Siewertsen, C., French, E., and Teramoto, M. (2015). Autism Spectrum Disorder and Pet Therapy. Advances, Spring, Vol. 29, No. 2.
In the journal, the authors discuss pet therapy as an alternative therapy intervention for autism. Authors talk about the effectiveness, findings, and limitations of pet therapy. They articulate that pets such as dogs and horses can help children with ASD develop better interaction as well as communication skills. As they explain, research reveals that pet therapy has shown positive effects on children. Additionally, they assert that the mode of treatment showed large degrees of contentment among the participants and their families. Moreover, they talk about the causes and symptoms of Autism Spectrum Disorder. Symptoms that they explain include impairments in social interaction, communication, and behavior. In regards to the etiology, they articulate that scientists are unable to link anything to what exactly causes ASD. More so, they discuss conventional treatments such as communication, socialization, and behavior on a broader base. Authors conclude that further research has to be conducted on the most efficient pet therapy for children who have autism.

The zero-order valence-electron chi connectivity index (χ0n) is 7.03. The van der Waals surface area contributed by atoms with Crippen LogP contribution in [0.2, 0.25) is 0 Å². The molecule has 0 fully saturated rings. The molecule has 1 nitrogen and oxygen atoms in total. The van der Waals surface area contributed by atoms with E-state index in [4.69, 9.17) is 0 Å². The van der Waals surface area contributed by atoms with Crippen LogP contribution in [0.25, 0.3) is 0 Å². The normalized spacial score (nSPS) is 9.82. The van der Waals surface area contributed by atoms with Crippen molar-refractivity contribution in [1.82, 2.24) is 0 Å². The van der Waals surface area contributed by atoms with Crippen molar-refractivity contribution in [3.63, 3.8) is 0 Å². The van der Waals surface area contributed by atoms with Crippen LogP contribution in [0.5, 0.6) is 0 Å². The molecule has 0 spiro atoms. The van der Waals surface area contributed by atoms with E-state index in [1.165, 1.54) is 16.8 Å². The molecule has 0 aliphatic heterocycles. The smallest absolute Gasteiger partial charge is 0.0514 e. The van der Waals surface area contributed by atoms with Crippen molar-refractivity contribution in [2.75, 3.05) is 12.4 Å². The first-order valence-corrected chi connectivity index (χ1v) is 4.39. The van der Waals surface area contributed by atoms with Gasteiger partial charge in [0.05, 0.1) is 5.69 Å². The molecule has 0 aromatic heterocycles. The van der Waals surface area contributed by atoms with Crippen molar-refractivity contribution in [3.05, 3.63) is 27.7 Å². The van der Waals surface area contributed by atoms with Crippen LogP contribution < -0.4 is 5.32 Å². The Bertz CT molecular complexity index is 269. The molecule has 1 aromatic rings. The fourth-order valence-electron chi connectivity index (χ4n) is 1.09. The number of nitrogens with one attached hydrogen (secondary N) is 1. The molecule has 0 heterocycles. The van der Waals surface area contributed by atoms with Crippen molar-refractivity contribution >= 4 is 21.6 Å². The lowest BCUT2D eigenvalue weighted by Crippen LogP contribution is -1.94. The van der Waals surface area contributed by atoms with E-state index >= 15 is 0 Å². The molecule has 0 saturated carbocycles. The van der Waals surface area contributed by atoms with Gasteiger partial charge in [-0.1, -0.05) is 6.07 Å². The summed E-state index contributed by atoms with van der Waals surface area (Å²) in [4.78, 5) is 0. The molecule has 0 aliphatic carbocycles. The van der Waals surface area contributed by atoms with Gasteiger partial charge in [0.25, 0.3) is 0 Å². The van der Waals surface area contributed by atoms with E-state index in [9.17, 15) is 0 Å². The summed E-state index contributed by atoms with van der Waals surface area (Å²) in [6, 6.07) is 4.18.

The journal provides an example of an expert opinion on therapy used to treat children with autism. The relevance of the journal to this paper is that it clearly outlines plausible facts about pet therapy. For instance, they provide an example of a research study by Berry et al. that reveals when parents introduce a dog to children with ASD, they tend to have minimal stress, anxiety, and irritation. More to the point, they affirm that a study by Burrows revealed that despite many complaints from parents that the dogs are difficult to handle, the benefits of the therapy outweigh any inconveniences. In general, the journal provides insights that support research about autism and treatment interventions.